Crafting New Connections

Crafting New Connections
By Veronica Levy, Marketing and Communications Coordinator

As an indigenous artisan in the Cusco region, the farther you live from Machu Picchu and the city of Cusco, the fewer economic opportunities you have.

Until 2019, the furthest cooperative with which we worked was in the village of Kelkanka, three hours from Ollantaytambo. But as we’ve graduated our veteran cooperatives, and gained capacity as a staff to begin working with new cooperatives, we have begun working with three new cooperatives located in the region of Ocongate, four hours south of Ollantaytambo. By expanding our geographic reach to different regions of Cusco, we can not only bring our model to more artisans but also bring new techniques and skills into our work.

“We got in touch with the Ocongate cooperatives through a health NGO called Suyana.” Mercedes, our head of women’s cooperatives program, explained. Mercedes built the connection through a family member that works with Suyana, from there she was able to get in touch with the cooperatives located in the Ocongate region.

For the first visits both Mercedes, and Martha, our knitting coordinator, oversaw knitting and weaving samples from three separate local cooperatives. Since March the new artisans have demonstrated great skill with their handicrafts as well as professionalism in the way they conduct their organization. We are very excited to be working with such talented and motivated artisans and have already placed several orders for our export collection, Kay Pacha.

There are three separate groups of artisans in the region of Ocongate with which Awamaki is building partnerships. The first, Condor Pallay, is composed of 16 artisans, the second is located in the smaller community of Upis with 22 artisans, and the third, Ausangate, has 19 artisans. Ausangate specializes in knitting and crocheting and they are currently filling orders for Awamaki’s Muku baby collection, including the adorable Lamb Lovey and Llama Play Toy.

The cooperatives in Ocongate “understand the production process and are comfortable with texting us and sharing images of their work, which makes our collaboration smoother and faster, especially now that we have been getting more international orders than ever,” Martha said. She also explained that Awamaki does not currently collaborate with many highly trained crochet artisans and that establishing a relationship with these cooperatives is a great asset, because the crochet technique requires a lot more attention to detail as it is a more sophisticated craft.

Martha also mentioned that she enjoys the challenge of working with cooperatives that have less professional expertise, as it opens the door for more opportunity to train the artisans using Awamaki’s hallmark training program, the Impact Model. Mercedes explained that “the cooperatives in Ocongate are very skilled and have great work ethic, and we are planning on implementing workshops in color theory, and design, for them to push their abilities even further.”

The first step to begin a partnership with Awamaki, Mercedes explained, is for the cooperative to reflect a well organized and established working space and to have a designated president. In the case that they don’t have a work space of their own, Awamaki supports the cooperatives as they begin the process of securing a center in the near future. A final part of the first step– and a very important one due to the percentage of informality in the labor sector of Peru– is for the cooperative to register as a legal association with the Peruvian government so that they are able to generate their own legal receipts.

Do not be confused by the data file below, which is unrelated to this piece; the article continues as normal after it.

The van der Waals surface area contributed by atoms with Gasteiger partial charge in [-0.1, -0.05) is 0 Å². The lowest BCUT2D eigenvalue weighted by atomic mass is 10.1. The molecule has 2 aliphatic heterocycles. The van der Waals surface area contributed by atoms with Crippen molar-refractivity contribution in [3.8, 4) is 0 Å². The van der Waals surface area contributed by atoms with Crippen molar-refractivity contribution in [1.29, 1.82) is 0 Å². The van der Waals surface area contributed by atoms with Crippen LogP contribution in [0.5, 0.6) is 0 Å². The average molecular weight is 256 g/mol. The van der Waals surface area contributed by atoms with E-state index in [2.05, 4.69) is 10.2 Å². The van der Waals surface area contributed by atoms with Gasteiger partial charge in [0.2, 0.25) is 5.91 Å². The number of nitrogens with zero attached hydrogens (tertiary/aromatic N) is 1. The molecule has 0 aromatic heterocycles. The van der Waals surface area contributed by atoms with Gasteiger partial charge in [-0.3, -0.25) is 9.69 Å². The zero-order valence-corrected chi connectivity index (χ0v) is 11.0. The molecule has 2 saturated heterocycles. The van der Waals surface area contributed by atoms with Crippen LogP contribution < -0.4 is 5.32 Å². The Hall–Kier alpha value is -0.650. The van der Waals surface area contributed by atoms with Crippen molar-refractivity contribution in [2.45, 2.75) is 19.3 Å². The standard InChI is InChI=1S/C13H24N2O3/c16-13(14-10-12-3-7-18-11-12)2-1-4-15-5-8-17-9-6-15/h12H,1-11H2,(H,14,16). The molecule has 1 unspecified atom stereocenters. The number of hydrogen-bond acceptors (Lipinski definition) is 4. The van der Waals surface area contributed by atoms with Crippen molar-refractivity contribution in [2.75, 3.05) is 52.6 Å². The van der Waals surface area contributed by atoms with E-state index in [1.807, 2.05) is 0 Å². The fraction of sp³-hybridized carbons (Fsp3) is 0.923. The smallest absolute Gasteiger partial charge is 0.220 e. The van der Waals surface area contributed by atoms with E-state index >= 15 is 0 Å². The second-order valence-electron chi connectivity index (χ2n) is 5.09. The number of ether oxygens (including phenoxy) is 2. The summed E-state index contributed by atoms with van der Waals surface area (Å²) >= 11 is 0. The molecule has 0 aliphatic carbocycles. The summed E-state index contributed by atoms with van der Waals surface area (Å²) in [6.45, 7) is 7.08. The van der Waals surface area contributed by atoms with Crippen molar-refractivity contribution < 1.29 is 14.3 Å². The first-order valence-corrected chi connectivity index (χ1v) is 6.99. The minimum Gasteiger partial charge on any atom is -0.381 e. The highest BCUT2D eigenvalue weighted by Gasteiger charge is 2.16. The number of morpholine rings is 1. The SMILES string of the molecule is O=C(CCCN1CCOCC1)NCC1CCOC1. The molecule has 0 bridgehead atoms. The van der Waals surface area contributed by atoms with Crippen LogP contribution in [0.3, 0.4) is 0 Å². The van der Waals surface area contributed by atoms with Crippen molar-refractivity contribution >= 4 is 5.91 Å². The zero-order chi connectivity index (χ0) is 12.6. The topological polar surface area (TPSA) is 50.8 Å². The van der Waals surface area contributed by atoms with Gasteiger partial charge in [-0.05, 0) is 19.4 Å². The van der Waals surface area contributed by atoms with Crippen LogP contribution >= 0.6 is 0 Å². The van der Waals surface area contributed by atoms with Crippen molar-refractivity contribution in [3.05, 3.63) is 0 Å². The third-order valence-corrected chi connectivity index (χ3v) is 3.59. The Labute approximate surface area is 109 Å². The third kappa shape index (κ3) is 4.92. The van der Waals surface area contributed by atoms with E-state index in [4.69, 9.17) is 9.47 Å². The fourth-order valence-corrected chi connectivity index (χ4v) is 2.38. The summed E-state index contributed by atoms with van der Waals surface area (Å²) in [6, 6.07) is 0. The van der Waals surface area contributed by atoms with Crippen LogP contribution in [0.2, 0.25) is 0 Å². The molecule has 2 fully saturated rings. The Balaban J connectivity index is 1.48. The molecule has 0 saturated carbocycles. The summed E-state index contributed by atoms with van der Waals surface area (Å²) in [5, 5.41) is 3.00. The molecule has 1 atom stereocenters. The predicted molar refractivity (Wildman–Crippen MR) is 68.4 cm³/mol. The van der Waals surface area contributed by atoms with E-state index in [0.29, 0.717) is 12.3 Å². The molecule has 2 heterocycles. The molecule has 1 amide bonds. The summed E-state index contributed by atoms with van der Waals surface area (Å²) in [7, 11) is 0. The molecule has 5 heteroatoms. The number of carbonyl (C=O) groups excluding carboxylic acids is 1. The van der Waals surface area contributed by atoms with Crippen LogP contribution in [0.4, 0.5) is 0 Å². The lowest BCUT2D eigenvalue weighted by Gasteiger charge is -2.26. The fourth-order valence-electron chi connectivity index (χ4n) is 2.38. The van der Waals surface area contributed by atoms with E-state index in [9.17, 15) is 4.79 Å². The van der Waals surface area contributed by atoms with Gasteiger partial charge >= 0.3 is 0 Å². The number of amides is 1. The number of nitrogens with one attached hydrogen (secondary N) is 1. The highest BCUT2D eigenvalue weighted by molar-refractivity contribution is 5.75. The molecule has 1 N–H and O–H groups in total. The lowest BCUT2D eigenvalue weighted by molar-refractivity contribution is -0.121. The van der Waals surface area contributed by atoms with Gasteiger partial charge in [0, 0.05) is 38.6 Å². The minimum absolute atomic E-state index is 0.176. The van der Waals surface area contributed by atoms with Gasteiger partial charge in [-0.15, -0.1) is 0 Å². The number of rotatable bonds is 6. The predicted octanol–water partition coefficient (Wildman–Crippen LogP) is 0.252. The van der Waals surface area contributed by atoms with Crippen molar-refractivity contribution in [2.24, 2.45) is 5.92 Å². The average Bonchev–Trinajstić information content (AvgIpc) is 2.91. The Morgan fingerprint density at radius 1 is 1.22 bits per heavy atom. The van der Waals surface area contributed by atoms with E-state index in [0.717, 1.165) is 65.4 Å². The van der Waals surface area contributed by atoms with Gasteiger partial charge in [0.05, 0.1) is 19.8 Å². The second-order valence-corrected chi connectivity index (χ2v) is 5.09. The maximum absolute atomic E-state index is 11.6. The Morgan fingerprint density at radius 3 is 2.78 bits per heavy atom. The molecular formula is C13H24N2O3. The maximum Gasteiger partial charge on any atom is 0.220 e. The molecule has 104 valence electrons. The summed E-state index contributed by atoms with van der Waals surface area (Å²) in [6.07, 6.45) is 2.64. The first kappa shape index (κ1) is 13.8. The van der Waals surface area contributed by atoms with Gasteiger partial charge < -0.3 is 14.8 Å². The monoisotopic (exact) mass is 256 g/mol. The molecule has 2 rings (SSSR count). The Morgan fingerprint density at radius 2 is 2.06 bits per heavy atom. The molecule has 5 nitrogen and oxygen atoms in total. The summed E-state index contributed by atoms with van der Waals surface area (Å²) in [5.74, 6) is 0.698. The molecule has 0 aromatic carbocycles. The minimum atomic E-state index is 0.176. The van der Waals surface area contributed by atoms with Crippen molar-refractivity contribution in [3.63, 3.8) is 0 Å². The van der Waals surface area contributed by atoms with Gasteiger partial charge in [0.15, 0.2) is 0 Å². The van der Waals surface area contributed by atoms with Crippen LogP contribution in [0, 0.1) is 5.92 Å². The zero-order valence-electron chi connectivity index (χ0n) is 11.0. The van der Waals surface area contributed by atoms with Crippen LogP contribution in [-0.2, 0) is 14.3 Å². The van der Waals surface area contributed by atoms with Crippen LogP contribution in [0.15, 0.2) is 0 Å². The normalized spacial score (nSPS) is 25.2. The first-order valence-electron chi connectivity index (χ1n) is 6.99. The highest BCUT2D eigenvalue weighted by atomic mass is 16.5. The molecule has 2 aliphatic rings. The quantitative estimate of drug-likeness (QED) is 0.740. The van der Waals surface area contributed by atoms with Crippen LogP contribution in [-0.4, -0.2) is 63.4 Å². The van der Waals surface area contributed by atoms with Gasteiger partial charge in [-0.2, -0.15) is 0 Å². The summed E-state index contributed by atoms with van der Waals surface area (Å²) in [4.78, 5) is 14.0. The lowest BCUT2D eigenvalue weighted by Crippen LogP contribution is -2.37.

A cooperative reaches the second level of the Impact Model when it is able to execute designs and quality control expectations as well as maintain good standing of management over their payments from Awamaki. Ocongate cooperatives have demonstrated great expertise; we are inspired to expand our partnerships with them, along with conducting new and emerging workshops on design and color theory. The third level, which prepares the cooperatives for graduation, is reached when the artisans are able to secure their own clients and work independently. Here, the relationship with Awamaki transforms from training workshops to a mainly commercial one. However, as Mercedes explains, “Awamaki stays present in their journey and development and if the possibility arises, puts them in touch with other clients.” From here, the cooperatives can grow their own successful, independent businesses.

Here at Awamaki, we celebrate cooperatives at all stages of the Impact Model and beyond. We believe in continuing to reinforce their empowerment, and being creative about ways to help them grow and challenge their skills for the future.

Your donations have funded the development of our Impact Model, as well as the training that has allowed our veteran cooperatives to move towards graduation. You also help fund the start up costs associated with bringing on a new cooperatives just like the 57 women of Ocongate. Thank you for being with us on this journey!

About Awamaki

Awamaki is a nonprofit fair trade social enterprise dedicated to connecting Andean artisan weavers with global markets. We collaborate with women artisans to support their efforts towards educational and financial independence by co-creating beautifully handcrafted knit and woven accessories using hertiage techniques.